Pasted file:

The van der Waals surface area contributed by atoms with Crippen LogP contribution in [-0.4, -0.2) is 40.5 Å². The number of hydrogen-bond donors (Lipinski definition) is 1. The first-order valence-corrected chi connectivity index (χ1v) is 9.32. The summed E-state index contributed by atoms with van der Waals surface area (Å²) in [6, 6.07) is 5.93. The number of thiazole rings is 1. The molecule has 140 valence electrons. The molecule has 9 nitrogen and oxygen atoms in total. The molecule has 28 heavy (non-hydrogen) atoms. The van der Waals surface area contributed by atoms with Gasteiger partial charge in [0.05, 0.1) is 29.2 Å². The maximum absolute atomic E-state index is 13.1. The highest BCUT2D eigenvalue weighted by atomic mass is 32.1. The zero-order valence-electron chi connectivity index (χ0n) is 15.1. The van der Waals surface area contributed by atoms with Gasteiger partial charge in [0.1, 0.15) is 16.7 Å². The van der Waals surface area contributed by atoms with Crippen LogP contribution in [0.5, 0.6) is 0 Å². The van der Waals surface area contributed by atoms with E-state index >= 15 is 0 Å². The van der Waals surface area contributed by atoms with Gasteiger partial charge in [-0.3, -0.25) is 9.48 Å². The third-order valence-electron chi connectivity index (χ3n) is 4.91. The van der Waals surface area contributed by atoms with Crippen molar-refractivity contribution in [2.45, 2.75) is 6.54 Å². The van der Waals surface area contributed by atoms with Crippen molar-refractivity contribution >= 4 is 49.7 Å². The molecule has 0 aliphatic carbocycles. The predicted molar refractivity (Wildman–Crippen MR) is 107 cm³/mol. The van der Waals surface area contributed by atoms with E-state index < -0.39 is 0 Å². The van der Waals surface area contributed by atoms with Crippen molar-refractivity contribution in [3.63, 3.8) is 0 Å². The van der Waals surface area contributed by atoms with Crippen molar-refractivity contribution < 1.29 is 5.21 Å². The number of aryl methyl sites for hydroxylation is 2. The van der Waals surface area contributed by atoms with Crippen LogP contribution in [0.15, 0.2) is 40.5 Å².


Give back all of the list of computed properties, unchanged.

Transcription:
The van der Waals surface area contributed by atoms with Crippen LogP contribution in [-0.4, -0.2) is 40.5 Å². The number of hydrogen-bond donors (Lipinski definition) is 1. The first-order valence-corrected chi connectivity index (χ1v) is 9.32. The summed E-state index contributed by atoms with van der Waals surface area (Å²) in [6, 6.07) is 5.93. The number of thiazole rings is 1. The molecule has 140 valence electrons. The molecule has 9 nitrogen and oxygen atoms in total. The molecule has 28 heavy (non-hydrogen) atoms. The van der Waals surface area contributed by atoms with Gasteiger partial charge in [0.05, 0.1) is 29.2 Å². The maximum absolute atomic E-state index is 13.1. The highest BCUT2D eigenvalue weighted by atomic mass is 32.1. The zero-order valence-electron chi connectivity index (χ0n) is 15.1. The van der Waals surface area contributed by atoms with Gasteiger partial charge in [0.1, 0.15) is 16.7 Å². The van der Waals surface area contributed by atoms with Crippen LogP contribution in [0.5, 0.6) is 0 Å². The van der Waals surface area contributed by atoms with E-state index >= 15 is 0 Å². The van der Waals surface area contributed by atoms with Gasteiger partial charge in [-0.3, -0.25) is 9.48 Å². The third-order valence-electron chi connectivity index (χ3n) is 4.91. The van der Waals surface area contributed by atoms with Crippen molar-refractivity contribution in [2.45, 2.75) is 6.54 Å². The van der Waals surface area contributed by atoms with Crippen molar-refractivity contribution >= 4 is 49.7 Å². The molecule has 0 aliphatic carbocycles. The predicted molar refractivity (Wildman–Crippen MR) is 107 cm³/mol. The van der Waals surface area contributed by atoms with E-state index < -0.39 is 0 Å². The van der Waals surface area contributed by atoms with Crippen molar-refractivity contribution in [3.63, 3.8) is 0 Å². The van der Waals surface area contributed by atoms with Crippen molar-refractivity contribution < 1.29 is 5.21 Å². The number of aryl methyl sites for hydroxylation is 2. The van der Waals surface area contributed by atoms with Crippen LogP contribution in [0.15, 0.2) is 40.5 Å².